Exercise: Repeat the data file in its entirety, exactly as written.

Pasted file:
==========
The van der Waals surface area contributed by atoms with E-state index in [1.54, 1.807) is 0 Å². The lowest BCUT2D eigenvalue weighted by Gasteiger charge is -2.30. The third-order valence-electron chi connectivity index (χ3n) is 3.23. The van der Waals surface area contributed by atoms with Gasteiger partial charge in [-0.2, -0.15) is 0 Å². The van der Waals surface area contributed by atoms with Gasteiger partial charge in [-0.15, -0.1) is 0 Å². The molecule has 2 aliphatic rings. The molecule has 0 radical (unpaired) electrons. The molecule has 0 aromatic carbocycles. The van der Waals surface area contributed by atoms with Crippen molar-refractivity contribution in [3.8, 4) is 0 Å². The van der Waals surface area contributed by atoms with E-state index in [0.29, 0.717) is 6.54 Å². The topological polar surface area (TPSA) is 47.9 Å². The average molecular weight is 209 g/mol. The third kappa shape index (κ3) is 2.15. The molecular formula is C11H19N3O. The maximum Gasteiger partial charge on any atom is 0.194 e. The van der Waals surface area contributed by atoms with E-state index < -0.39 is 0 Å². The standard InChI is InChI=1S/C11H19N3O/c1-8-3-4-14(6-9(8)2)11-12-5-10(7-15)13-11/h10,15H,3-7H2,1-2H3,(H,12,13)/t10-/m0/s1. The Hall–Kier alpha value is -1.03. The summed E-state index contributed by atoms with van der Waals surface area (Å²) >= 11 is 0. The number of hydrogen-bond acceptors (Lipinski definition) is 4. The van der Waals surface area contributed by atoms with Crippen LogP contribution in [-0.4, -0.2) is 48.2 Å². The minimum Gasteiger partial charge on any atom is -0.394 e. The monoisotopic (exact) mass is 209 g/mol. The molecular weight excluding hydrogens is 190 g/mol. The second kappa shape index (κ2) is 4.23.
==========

The van der Waals surface area contributed by atoms with E-state index in [1.54, 1.807) is 0 Å². The lowest BCUT2D eigenvalue weighted by Gasteiger charge is -2.30. The third-order valence-electron chi connectivity index (χ3n) is 3.23. The van der Waals surface area contributed by atoms with Gasteiger partial charge in [-0.2, -0.15) is 0 Å². The van der Waals surface area contributed by atoms with Gasteiger partial charge in [-0.15, -0.1) is 0 Å². The molecule has 2 aliphatic rings. The molecule has 0 radical (unpaired) electrons. The molecule has 0 aromatic carbocycles. The van der Waals surface area contributed by atoms with Crippen molar-refractivity contribution in [3.8, 4) is 0 Å². The van der Waals surface area contributed by atoms with E-state index in [0.29, 0.717) is 6.54 Å². The topological polar surface area (TPSA) is 47.9 Å². The average molecular weight is 209 g/mol. The third kappa shape index (κ3) is 2.15. The molecular formula is C11H19N3O. The maximum Gasteiger partial charge on any atom is 0.194 e. The van der Waals surface area contributed by atoms with E-state index < -0.39 is 0 Å². The standard InChI is InChI=1S/C11H19N3O/c1-8-3-4-14(6-9(8)2)11-12-5-10(7-15)13-11/h10,15H,3-7H2,1-2H3,(H,12,13)/t10-/m0/s1. The Hall–Kier alpha value is -1.03. The summed E-state index contributed by atoms with van der Waals surface area (Å²) >= 11 is 0. The number of hydrogen-bond acceptors (Lipinski definition) is 4. The van der Waals surface area contributed by atoms with Crippen LogP contribution in [-0.4, -0.2) is 48.2 Å². The minimum Gasteiger partial charge on any atom is -0.394 e. The monoisotopic (exact) mass is 209 g/mol. The molecular weight excluding hydrogens is 190 g/mol. The second kappa shape index (κ2) is 4.23.